What’s the Future for Fire Protection in Australia?

The Grenfell fire disaster in London serves as a stark reminder about why properly installed and maintained working fire protection systems are so critical.

While the cause of the Grenfell fire is not yet known, the extraordinary speed at which the fire spread is widely believed to have been aided by the building’s recently added exterior cladding. The catastrophe is similar to the 2014 Lacrosse Tower fire in Melbourne that also saw flames spreading up façades at a devastatingly rapid rate. However, the big difference between the

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two cases is that in the Lacrosse building fire, the fire sprinkler system played a major part in zero lives being lost despite a similar non-conforming cladding product actually fuelling the fire.

In the aftermath of the Grenfell fire, most jurisdictions around Australia have been discussing how to safeguard residents in high rise apartments. The biggest impediment to ensuring all fire protection systems are correctly designed, installed, tested and maintained is that Australian states vary in their regulation from basically having not much at all, through to quite mature and comprehensive regulatory regimes. A caveat to this statement is the overall lack of product regulation regardless of the State or jurisdiction.

NFIA’s view has always been that the design, installation and maintenance of fire protection systems and their subsequent certification should only be carried out by those with appropriate skills, knowledge, qualifications and experience. To this end, Australia as a nation quickly needs more reform in the fire protection and life safety space.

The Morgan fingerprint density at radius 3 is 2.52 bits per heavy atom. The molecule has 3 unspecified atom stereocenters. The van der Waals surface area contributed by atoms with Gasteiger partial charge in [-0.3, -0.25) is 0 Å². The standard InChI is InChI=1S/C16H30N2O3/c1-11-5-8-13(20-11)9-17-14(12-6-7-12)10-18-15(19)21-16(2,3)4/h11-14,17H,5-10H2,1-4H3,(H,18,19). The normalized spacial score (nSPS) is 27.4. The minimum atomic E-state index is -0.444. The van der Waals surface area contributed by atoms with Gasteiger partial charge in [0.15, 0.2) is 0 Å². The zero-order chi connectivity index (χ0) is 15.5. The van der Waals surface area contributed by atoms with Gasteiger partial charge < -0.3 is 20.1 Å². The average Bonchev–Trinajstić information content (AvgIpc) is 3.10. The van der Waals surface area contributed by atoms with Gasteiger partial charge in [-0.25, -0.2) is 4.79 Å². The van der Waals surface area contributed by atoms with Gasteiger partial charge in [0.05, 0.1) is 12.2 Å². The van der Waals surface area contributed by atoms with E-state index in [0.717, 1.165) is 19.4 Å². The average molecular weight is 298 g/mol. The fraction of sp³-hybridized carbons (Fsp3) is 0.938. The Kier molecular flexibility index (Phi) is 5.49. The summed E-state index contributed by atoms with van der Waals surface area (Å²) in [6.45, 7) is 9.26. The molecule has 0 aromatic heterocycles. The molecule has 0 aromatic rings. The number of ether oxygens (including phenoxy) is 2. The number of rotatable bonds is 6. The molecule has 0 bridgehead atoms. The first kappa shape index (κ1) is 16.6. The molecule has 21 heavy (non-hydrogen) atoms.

Following the failure of the COAG National Licensing project in 2013, NFIA calls on the Federal Government to establish a National Fire Safety Commission to lead the way forward on a national licensing framework initiative.

The National Fire Safety Commission should:

  • comprise industry and regulators, along with the Chief Commissioner
  • be the national regulator for fire protection companies, their operatives, service providers and fire protection products
  • approve product for use for fire safety measures
  • conduct audits of installations, at completion and throughout the life of the installation
  • approve qualifications for registration/licensing of individuals to undertake fire protection work
  • facilitate the availability and delivery of genuine fire protection qualifications to the industry’s workforce

The National Fire Safety Commission should ensure that a genuine level of knowledge, skills and fire safety standards for people and products are defined, clearly understood and complied with to ensure the ongoing safety of the Australian community.

This article was originally published by Sourceable.

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